Bond Funds: How to find and choose them

A bond fund invests in bonds or debt securities. It pays dividends including interest on the fund's underlying securities plus realized capital appreciation. Now that you’re up to speed on treasury bonds, let’s take a look at bond funds and how they work.

What is a bond fund?

A bond fund is a fund invested primarily in bonds and other debt instruments. The exact type of debt in which the fund invests will vary, but investments may include government, corporate and municipal bonds, along with other debt securities. Most bond funds pay out dividends more frequently than individual bonds.

How do bond funds work?

A bond fund represents a collection of securities. The investor pays the mutual fund company an annual fee and sometimes a sales charge (called a load) to buy the fund. In exchange, the mutual fund company offers the investor an instant portfolio with professional management. The interest investors receive from the fund is a portion of the total interest received by all the bonds minus management fees that are taken out.

Most bond funds are open-end funds – meaning that there is no limit for the number of shares available. As more people buy into the fund, more bonds are purchased. The mutual fund shares then sell at a price that directly reflects the price of all the bonds held by the mutual fund.

Most funds are actively managed, which means that the managers try to beat the broad bond market by picking certain issues of bonds or by trying to time the markets. Other mutual funds are passively run, which means they are set up to track standard fixed-income indexes. Index funds tend to cost significantly less in fees than actively managed funds.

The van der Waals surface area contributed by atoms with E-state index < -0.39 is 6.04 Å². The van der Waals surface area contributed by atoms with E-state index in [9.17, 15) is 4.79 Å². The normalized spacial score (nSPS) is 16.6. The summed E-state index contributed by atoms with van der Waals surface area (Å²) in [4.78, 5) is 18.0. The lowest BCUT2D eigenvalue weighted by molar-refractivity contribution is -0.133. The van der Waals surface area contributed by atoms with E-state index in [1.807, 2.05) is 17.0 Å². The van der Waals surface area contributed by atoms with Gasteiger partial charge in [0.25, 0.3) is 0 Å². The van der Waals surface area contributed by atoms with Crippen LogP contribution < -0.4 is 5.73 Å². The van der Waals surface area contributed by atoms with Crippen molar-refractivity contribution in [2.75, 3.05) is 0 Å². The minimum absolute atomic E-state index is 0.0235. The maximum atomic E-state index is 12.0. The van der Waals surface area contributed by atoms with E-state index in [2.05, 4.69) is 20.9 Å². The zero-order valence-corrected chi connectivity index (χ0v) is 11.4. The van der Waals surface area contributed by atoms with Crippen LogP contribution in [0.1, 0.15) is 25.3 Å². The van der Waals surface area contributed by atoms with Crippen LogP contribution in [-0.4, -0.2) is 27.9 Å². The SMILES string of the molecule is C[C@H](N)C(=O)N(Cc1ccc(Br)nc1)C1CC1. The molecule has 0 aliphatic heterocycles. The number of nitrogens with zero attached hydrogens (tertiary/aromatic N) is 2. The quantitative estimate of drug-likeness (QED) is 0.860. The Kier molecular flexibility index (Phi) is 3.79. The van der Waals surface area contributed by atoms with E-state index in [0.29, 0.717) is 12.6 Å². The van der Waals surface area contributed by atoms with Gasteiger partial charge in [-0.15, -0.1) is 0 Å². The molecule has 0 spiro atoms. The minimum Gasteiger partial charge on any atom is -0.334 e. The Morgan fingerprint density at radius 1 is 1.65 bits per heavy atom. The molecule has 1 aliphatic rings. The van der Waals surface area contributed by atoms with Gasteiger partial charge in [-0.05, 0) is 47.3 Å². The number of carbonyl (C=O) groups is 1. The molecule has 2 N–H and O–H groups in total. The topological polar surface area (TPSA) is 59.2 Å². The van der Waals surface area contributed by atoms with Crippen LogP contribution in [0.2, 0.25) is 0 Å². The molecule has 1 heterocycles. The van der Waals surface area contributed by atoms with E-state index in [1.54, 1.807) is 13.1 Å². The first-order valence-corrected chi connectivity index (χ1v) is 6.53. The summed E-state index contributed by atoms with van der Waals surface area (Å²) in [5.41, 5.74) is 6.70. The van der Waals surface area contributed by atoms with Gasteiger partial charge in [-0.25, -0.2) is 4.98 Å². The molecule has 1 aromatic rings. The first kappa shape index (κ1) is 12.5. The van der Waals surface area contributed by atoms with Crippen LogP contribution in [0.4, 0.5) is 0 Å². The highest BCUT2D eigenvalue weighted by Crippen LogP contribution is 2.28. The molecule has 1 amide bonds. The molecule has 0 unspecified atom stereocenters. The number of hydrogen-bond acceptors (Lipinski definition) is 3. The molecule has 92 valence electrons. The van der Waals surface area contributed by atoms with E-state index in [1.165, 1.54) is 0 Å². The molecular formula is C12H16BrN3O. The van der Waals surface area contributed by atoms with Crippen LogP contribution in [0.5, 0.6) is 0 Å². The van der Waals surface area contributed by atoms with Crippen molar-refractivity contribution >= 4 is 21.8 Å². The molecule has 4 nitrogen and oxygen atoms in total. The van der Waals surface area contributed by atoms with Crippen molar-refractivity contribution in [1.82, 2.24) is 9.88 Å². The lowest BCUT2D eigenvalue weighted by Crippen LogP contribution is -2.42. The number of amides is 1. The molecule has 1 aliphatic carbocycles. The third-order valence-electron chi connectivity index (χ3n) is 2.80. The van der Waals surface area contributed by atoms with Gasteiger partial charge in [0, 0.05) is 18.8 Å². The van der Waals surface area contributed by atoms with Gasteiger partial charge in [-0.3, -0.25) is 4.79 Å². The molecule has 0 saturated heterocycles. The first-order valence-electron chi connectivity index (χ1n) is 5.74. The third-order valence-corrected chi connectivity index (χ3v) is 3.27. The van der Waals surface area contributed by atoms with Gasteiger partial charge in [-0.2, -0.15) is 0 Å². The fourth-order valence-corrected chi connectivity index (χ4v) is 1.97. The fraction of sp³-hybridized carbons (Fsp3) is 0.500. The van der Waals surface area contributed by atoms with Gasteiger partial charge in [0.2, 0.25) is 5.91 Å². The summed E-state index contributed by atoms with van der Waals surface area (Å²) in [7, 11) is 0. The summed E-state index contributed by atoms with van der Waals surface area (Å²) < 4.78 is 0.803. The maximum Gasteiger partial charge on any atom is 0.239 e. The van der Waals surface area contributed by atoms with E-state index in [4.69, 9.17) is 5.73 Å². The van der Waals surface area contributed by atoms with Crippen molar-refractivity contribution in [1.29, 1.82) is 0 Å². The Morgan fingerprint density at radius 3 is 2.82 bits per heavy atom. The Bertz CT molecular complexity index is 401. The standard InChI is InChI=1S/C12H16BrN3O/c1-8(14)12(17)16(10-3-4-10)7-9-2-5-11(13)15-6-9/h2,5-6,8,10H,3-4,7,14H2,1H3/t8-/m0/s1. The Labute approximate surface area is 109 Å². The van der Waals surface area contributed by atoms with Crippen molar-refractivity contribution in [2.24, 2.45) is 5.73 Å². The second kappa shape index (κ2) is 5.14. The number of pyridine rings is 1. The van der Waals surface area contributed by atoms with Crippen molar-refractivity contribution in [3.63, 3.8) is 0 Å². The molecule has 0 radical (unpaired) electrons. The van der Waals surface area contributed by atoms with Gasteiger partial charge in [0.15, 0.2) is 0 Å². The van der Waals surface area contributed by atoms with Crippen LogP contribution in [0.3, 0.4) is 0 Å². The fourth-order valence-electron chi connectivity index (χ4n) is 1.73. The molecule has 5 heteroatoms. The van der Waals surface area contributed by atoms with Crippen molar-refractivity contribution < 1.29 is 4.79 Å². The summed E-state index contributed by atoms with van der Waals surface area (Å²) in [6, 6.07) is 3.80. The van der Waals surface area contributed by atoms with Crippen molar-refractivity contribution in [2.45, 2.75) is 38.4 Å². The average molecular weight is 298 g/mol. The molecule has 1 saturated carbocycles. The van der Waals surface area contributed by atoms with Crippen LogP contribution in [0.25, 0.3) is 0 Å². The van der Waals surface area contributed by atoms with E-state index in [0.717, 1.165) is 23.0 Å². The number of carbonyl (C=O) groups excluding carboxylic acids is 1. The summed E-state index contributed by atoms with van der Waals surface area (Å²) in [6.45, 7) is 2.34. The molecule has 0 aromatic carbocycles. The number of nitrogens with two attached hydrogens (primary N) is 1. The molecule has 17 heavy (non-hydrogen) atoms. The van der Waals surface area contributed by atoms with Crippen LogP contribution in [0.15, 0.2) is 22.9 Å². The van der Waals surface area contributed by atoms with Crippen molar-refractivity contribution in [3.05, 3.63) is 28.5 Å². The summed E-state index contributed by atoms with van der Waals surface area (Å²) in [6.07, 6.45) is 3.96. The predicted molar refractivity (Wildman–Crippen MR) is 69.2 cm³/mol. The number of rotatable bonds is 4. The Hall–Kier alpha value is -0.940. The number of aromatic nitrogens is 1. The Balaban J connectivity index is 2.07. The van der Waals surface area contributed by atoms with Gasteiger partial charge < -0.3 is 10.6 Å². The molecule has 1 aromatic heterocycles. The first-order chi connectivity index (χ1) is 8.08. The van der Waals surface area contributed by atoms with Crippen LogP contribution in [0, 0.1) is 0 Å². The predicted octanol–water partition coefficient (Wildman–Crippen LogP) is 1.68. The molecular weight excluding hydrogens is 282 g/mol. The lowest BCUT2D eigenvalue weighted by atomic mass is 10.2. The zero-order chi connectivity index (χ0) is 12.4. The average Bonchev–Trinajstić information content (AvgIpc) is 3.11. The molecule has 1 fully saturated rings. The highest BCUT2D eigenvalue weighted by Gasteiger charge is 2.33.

Different Types of Bond Funds

Bond funds can be classified by their primary underlying assets

  • Government: Since a government can always print more money to pay its debt, government bonds are typically the safest. Due to the safety, the yields are typically low.
  • Municipal: Municipal bonds are issued by state and local governments are subject to certain tax preferences and are typically exempt from federal taxes. In some cases, these bonds are even exempt from state or local taxes.
  • Corporate: Bonds issued by corporations, whereby the risk depends on the company's ability to pay the loan at maturity. All corporate bonds are guaranteed by the borrowing (issuing) company. Some bond funds specialize in high-yield securities (junk bonds), which are corporate bonds carrying a higher risk. This is due to the potential inability of the issuer to repay the bond. Bond funds specializing in junk bonds pay higher dividends than other bond funds, with the dividend return correlating approximately with the risk.

Bond funds can also be classified by factors such as type of yield or term. They can even be classified by specialty such as international bonds, zero-coupon bonds, convertible bonds, etc.

Advantages of bond funds

  • Management
  • Diversification
  • Automatic income reinvestment
  • Liquidity

Disadvantages of bond funds

  • Fees
  • Variable Dividends
  • Variable Net Asset Value (NAV)

There’s a whole lot to learn about bonds, and we really only scratched the surface. If you’re interested in learning more about investing in bond funds, check out our Investing in Different Markets course.


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